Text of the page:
Jonah’s former home has been sold. The new neighbors are a well-known attorney and his elegant wife. They are planning a major renovation of the home, but first they throw a large housewarming party. Afterwards there are allegations of a rape that took place in the house that night. Alan doesn’t want to get involved, but when information about the rape comes to him through a patient, he is drawn deeply into the ugly situation.

The only complaint I have about this novel is that I stayed out at the pool so long I got a little toasted, but that’s not White’s fault. Then again, maybe it is. If the story hadn’t been so engrossing…well, just make sure you’re in a cool, comfortable place when you start reading!

Copyright Ⓒ2010 Marlene Pyle

DISCLOSURE: I have a material connection because I received a review copy that I can keep for consideration in preparing to write this content. I was not expected to return this item after my review.

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Review: HEMLOCK LAKE by Carolyn J. Rose

Hemlock Lake

Carolyn J. Rose

Five Star Publishing

ISBN-13: 978-1-59414-884-2


311 pages

Reviewed by Amanda Capper

Carolyn J. Rose is fast becoming one of my favourite authors. I enjoyed Hemlock Lake every bit as much as The Big Grabowski, though the two mysteries have little in common other than compelling characters and believable action. Hemlock Lake is as dark as The Big Grabowski is light.

Sergeant Dan Stone is a proud and stubborn man. With a past he can’t face and a future he can’t imagine, all he has left is a job in Hemlock Lake, a town in the Catskill Mountains that forces him to do both; a town that knows about his wife’s accident, his brother’s suicide and his grief-stricken father. Now Hemlock Lake promises more pain as Dan pits himself against childhood friends in an attempt to find an arsonist who is threatening the future of the community.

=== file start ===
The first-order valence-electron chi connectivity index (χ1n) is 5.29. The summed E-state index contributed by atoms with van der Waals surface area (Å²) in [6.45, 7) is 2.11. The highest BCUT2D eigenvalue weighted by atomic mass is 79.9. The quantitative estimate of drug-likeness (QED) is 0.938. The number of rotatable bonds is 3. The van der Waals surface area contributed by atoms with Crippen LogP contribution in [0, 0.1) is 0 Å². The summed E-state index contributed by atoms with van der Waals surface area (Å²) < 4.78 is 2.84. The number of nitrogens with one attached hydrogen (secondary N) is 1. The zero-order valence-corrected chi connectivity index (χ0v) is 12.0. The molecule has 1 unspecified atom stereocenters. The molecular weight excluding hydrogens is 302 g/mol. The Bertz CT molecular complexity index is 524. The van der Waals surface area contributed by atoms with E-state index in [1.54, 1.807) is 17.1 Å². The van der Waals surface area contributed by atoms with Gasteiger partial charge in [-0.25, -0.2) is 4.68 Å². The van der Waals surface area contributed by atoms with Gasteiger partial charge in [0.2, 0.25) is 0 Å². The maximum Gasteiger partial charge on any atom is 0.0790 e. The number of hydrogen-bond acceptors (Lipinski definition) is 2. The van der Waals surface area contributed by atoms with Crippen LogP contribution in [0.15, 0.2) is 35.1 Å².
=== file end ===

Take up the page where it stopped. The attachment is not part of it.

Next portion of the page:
Red herrings, dead bodies and romance show up to confuse our hero. Secrets are revealed and Dan feels progressively less in control, until a break in the case and what appears to be the final show down. But as Dan tries to tie up loose ends, he gets a phone call that proves all is not as it seems… and the deadly chase is on again.

It was past two a.m. when I finally put Hemlock Lake down and though I had to get up for work in four hours, I felt the book warranted the lack of sleep.

Copyright @ 2010 Amanda Capper


I have a material connection because I received a review copy that I can keep for consideration in preparing to write this content.  I was not expected to return this item after my review.

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Review: THE PANIC ZONE by Rick Mofina

THE PANIC ZONE by Rick Mofina
Mira Books, July, 2010
Tall Mass-Market Paperback
ISBN: 978-0-7783-2794-3
$9.99/$11.99 CAN.

Reviewed by Larry W. Chavis

When Emma Lane’s family picnic ends in a horrendous car crash, she is told her husband and infant son both died in the wreckage. Then why does she remember someone taking little Tyler from his car seat just before the wreck explodes into flames?

Jack Gannon is sent from New York to Rio De Janeiro to help cover a bombing that claimed the lives of two of his colleagues, a bombing blamed on the drug wars. Why, then, does it seem to have international ties?

A cruise-ship passenger dies a gruesome death from an unknown cause, causing certain top scientists to fear that some old research may have come back to haunt them.

And what ties these disparate events together? That is the question that Rick Mofina answers in his latest thriller, THE PANIC ZONE, a book takes the standard world-in-danger device of the genre to a higher level, at times leaving the reader breathless at its implications.